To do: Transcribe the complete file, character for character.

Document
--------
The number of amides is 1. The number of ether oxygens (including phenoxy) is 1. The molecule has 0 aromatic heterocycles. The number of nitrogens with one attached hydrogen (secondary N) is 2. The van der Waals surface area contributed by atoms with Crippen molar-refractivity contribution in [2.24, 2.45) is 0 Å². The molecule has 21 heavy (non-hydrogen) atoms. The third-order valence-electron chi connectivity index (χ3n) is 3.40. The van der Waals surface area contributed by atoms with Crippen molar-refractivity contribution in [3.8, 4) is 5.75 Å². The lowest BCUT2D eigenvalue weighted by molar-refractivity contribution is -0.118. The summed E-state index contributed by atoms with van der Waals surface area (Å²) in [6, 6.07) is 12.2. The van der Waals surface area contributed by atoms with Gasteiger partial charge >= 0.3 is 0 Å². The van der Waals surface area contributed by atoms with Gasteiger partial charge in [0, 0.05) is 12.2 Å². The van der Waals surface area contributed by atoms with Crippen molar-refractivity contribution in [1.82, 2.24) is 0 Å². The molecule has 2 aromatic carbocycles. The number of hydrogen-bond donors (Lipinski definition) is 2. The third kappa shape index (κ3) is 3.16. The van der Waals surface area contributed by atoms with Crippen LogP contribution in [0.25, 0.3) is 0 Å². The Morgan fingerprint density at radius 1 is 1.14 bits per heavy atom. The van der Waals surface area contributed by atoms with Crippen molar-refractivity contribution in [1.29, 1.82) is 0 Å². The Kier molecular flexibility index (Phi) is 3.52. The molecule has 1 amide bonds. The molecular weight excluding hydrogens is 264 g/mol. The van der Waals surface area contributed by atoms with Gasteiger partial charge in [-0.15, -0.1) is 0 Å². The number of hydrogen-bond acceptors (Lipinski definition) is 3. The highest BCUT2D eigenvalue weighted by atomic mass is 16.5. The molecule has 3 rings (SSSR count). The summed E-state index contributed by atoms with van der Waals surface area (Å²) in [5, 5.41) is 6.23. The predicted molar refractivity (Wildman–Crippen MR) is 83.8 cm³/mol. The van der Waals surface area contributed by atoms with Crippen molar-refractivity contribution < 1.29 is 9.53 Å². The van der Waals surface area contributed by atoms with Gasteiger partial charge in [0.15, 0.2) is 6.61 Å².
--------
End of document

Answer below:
The number of amides is 1. The number of ether oxygens (including phenoxy) is 1. The molecule has 0 aromatic heterocycles. The number of nitrogens with one attached hydrogen (secondary N) is 2. The van der Waals surface area contributed by atoms with Crippen molar-refractivity contribution in [2.24, 2.45) is 0 Å². The molecule has 21 heavy (non-hydrogen) atoms. The third-order valence-electron chi connectivity index (χ3n) is 3.40. The van der Waals surface area contributed by atoms with Crippen molar-refractivity contribution in [3.8, 4) is 5.75 Å². The lowest BCUT2D eigenvalue weighted by molar-refractivity contribution is -0.118. The summed E-state index contributed by atoms with van der Waals surface area (Å²) in [6, 6.07) is 12.2. The van der Waals surface area contributed by atoms with Gasteiger partial charge >= 0.3 is 0 Å². The van der Waals surface area contributed by atoms with Gasteiger partial charge in [0, 0.05) is 12.2 Å². The van der Waals surface area contributed by atoms with Crippen molar-refractivity contribution in [1.82, 2.24) is 0 Å². The molecule has 2 aromatic carbocycles. The number of hydrogen-bond donors (Lipinski definition) is 2. The third kappa shape index (κ3) is 3.16. The van der Waals surface area contributed by atoms with Crippen LogP contribution in [0.25, 0.3) is 0 Å². The Morgan fingerprint density at radius 1 is 1.14 bits per heavy atom. The van der Waals surface area contributed by atoms with Crippen molar-refractivity contribution in [1.29, 1.82) is 0 Å². The Kier molecular flexibility index (Phi) is 3.52. The molecule has 1 amide bonds. The molecular weight excluding hydrogens is 264 g/mol. The van der Waals surface area contributed by atoms with Gasteiger partial charge in [-0.15, -0.1) is 0 Å². The number of hydrogen-bond acceptors (Lipinski definition) is 3. The highest BCUT2D eigenvalue weighted by atomic mass is 16.5. The molecule has 3 rings (SSSR count). The summed E-state index contributed by atoms with van der Waals surface area (Å²) in [5, 5.41) is 6.23. The predicted molar refractivity (Wildman–Crippen MR) is 83.8 cm³/mol. The van der Waals surface area contributed by atoms with Crippen molar-refractivity contribution < 1.29 is 9.53 Å². The van der Waals surface area contributed by atoms with Gasteiger partial charge in [0.15, 0.2) is 6.61 Å².